Pavlik’s rise in 2007 came the old fashioned way, via training his tail off, and staying on message mentally, and rising to the occasion when the situation offered a softer, easier choice.

There was no mega marketing machine bombarding our short attention spans with a campaign to make Kelly Pavlik into the torchbearer for the sport in 2007.

But the 2007 leg of his march to prominence reaffirms the best of what the sport has to offer, and reminds us that with talents like Pavlik, the sweet science will never crumble into obsolescence.

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Articles of 2007

Resolution Time For Harold Sconiers

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When Harold Sconiers of Tampa, Florida, looks in the mirror these days he doesn’t see the journeyman heavyweight with a 15-17-2 (10 KOs) record that most other people do.

What he sees is the dynamic, hard-hitting heavyweight who made it to the finals of the 1996 Olympic Trials, and began his pro career with six straight knockouts and one decision victory.

Since being stopped in the first round by then undefeated Bermane Stiverne, who had won all nine of his fights by knockout, in February 2007, Sconiers has completely reassessed his life and career.

He has come to understand what transformed him from an exciting amateur and fledgling young pro with seemingly limitless future to a nominal heavyweight who had at one point lost 10 fights in a row.

Now aligned with a new manager, David Selwyn of New York, he plans on utilizing that newfound knowledge to embark on what he believes will be the comeback story of 2008.

“I always knew I had a lot of talent, but I never let that talent completely develop,” said the 31-year-old Sconiers, who has lost to such notables as Clifford Etienne, Maurice Harris, Donovan “Razor” Ruddock, David Defiagbon, DaVarryl Williamson and Eric Kirkland.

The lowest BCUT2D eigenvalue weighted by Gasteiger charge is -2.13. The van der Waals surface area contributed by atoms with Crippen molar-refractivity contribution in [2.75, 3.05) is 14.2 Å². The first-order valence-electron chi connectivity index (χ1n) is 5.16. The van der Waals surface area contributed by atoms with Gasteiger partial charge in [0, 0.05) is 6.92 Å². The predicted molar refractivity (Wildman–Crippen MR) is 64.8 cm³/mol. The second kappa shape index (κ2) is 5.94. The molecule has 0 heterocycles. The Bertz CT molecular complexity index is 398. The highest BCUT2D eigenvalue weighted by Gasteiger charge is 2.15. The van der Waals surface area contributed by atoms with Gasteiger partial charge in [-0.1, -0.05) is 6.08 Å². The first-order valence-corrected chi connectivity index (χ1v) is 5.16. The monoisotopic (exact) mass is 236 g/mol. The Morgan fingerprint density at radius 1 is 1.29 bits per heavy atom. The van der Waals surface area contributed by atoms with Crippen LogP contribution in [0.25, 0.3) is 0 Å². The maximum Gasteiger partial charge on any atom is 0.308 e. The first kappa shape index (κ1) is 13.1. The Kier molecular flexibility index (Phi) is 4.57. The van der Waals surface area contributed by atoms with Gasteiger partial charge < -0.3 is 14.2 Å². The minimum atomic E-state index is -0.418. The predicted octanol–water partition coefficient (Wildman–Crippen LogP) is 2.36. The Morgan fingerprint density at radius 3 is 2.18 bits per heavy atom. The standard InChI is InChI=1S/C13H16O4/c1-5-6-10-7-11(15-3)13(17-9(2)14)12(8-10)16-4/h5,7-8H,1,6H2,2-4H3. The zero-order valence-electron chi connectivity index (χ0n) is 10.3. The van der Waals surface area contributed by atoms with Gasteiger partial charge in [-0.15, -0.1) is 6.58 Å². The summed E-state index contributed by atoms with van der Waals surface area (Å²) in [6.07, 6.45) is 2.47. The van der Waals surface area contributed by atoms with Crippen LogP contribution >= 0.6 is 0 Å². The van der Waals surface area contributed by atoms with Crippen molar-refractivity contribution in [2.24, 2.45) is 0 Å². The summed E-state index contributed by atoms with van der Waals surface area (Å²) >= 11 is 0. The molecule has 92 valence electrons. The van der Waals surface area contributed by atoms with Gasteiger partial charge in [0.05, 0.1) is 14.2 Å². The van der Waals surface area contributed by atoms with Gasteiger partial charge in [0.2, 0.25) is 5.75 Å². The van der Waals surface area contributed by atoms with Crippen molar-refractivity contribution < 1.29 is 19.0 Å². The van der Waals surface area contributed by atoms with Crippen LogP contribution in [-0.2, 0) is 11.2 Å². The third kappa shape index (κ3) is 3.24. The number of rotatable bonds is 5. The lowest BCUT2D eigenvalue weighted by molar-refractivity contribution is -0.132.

“I had a lot of different problems, but my biggest problems were self doubt and self sabotage. I would do things to make sure I never rose above a certain level.”

During his intensive, exhaustive and brutally honest re-examination of himself, he chose to forego all of the negative aspects of his career and instead focus only on the positive. Through lots of reading and candid discussions with his former trainer Larry Berrien, he went about changing the mindset that made him so comfortable with losing.

The first thing he did was look at his complete record from a totally different perspective. Rather than just dwell on the losses, Sconiers lauded himself for beating six previously unbeaten or once beaten fighters. Among them was Ray Austin, who was 14-1 at the time and later challenged Wladimir Klitschko for the heavyweight title.

He also fought Edward Escobedo, who was 12-1, to a draw, and lost a split decision to Ruddock, who has always been a formidable ring presence.

When he examined his 10 fight losing streak, he realized that his opponents had a combined record of 164-32-8. Of the 32 losses, Harris, who had revitalized his once dismal career in much the same way Sconiers hopes to, had incurred 10 of them.

And the always competitive Sherman Williams, accounted for another 10, which means eight other opponents had only 12 losses between them. Several were undefeated at the time they faced Sconiers.

“Losing to all of those guys gave the boxing world the perception that I was washed up and just didn’t care anymore,” said Sconiers. “I realized I had to change that perception, and the only way to change it was to change my old habits and my old ways of thinking, dissect everything I’d been doing wrong, and working really hard to establish a new belief system.”

Tapping deep into his own psyche, Sconiers came to realize that much of his lack of self worth was rooted in childhood issues. As a kid he had a passive personality, and both of his parents were college graduates who held what he calls high ranking positions in the corporate world.

He was bright enough to skip grades in school and he scored high on IQ tests. In no way was he destined to become a boxer. His parents had told him on many occasions that he would be well-suited as psychiatrist or attorney.

His life changed when his father held a Mike Tyson fight party at the family home. To say that Sconiers was mesmerized would be a gross understatement.

“I was instantly locked in,” said Sconiers. “I told myself that I have to do this.”